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Old Dec 8, 2007, 5:14 PM   #1
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:?Okay, first of all, don't laugh!!! I have a 20 year old non-digital Minolta Maxxum 7000 35mm camera that has taken lots of great pictures over the years (lots of years). I also have a 35-70 Minolta lens and a Sigma 75-200mm. This camera and these lenses took good shots while my kids were growing up and and in all kind of sports indoors and outdoors as well as dance recitals and plays. I am a novice. The camera and it's auto focus was completely responsible for all the great "family album" shots I took. I'm now ready to move on to a digital camera, but so far I am disappointed. I have used my now grown children's digital cameras (Canon ELPH 6MP and Canon S5) to take pictures of the grandchildren (6months up to 8 years old). If the grandchildren are moving around any or changing expressions, I don't get the shot I was after. I have no idea if this is shutter lag or ????. Before I buy a digital, I'd really like to have some opinions of which camera would be best for indoor and outdoor pictures of active grandchildren. I am willing and able to learn to use the features necessary, but I'd still enjoy the convenience I had with the auto focus.
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Old Dec 8, 2007, 6:35 PM   #2
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zhippl wrote:
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:?Okay, first of all, don't laugh!!! I have a 20 year old non-digital Minolta Maxxum 7000 35mm camera that has taken lots of great pictures over the years (lots of years).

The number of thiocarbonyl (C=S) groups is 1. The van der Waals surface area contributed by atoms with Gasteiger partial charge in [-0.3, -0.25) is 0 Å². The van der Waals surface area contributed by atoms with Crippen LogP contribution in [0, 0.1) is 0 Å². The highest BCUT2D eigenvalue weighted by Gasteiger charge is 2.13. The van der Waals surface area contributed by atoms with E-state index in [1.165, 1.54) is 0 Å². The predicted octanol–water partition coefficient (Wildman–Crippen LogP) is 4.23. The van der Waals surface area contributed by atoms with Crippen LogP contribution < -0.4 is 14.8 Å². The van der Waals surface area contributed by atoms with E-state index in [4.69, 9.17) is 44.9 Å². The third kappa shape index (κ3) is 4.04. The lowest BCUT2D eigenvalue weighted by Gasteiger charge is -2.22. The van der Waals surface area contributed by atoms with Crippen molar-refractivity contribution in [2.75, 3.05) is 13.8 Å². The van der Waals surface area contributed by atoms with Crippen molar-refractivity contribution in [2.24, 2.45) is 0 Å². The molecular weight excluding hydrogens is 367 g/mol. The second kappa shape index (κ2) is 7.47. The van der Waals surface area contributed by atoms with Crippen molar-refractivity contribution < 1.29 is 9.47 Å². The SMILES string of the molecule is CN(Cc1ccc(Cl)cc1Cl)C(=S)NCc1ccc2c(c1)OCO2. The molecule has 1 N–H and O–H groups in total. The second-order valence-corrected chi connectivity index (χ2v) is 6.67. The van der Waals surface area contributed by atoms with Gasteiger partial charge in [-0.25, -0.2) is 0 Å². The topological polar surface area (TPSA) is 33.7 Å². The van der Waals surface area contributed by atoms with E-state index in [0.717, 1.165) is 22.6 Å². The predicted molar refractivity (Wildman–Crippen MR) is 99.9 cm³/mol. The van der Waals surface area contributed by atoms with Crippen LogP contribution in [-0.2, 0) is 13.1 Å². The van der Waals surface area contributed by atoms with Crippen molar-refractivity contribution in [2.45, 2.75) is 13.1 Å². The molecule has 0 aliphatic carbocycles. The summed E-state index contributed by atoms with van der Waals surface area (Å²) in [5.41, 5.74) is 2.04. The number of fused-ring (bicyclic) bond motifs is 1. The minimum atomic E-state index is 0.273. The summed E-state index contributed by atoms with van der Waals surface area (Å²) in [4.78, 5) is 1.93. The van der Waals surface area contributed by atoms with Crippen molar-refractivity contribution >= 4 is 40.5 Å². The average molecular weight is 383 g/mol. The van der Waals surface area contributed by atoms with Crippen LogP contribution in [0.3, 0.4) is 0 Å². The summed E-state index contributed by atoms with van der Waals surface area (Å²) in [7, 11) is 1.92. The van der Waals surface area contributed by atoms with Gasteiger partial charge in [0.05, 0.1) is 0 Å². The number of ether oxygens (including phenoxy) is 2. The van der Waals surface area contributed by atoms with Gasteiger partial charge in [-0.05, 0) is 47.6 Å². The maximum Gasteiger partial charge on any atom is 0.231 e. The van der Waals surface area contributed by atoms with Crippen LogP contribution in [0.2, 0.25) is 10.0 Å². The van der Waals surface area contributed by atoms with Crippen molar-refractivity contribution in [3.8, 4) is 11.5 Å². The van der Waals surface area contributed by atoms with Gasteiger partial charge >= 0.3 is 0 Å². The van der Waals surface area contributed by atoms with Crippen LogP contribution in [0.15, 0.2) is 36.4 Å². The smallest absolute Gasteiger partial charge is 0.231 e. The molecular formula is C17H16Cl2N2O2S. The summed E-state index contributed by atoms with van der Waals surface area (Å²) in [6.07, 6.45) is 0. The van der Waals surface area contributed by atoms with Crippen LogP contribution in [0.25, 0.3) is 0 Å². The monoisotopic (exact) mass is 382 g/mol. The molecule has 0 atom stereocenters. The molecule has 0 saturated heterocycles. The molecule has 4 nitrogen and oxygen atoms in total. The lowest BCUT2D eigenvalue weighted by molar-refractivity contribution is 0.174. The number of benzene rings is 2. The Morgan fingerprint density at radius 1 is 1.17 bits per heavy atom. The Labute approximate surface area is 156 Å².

Sony acquired Konica Minolta's camera related assets and has released two DSLR models so far, the Sony DSLR-A100 (a.k.a., Alpha 100), and the Sony DSLR-A700 (a.k.a., Alpha 700)

These models work with lenses designed for Minolta Autofocus Mount (a.k.a., Minolta A-Mount, Maxxum, Dynax, Alpha) Lenses, and you also get stabilization with every lens (thanks to the in body stablization system built into these camera models).

One thing you'll want to be aware of is that lenses will appear to be longer (because these DSLR models use an APS-C size sensor that's smaller than 35mm film, so you'll have a narrower angle of view/more apparent magnification for a given focal length lens).

Just multiply the focal length of a lens by 1.5x to see how they compare. For example, a 100mm lens on a Sony or Konica Minolta DSLR model will give you the same angle of view as a 150mm lens on your Maxxum 7000 (100 x 1.5 = 150)

That's great if you want a longer focal length. But, on the wide end, you may find that some of your lenses start out too long (since you can only back up so far in some conditions). That's why most of the kit lenses you see with most DSLR models start out at around 18mm. For example, the 18-70mm "kit" lens you often see bundled with these DSLR models would give you the same angle of view you'd have using a 27-105mm lens on a 35mm camera.

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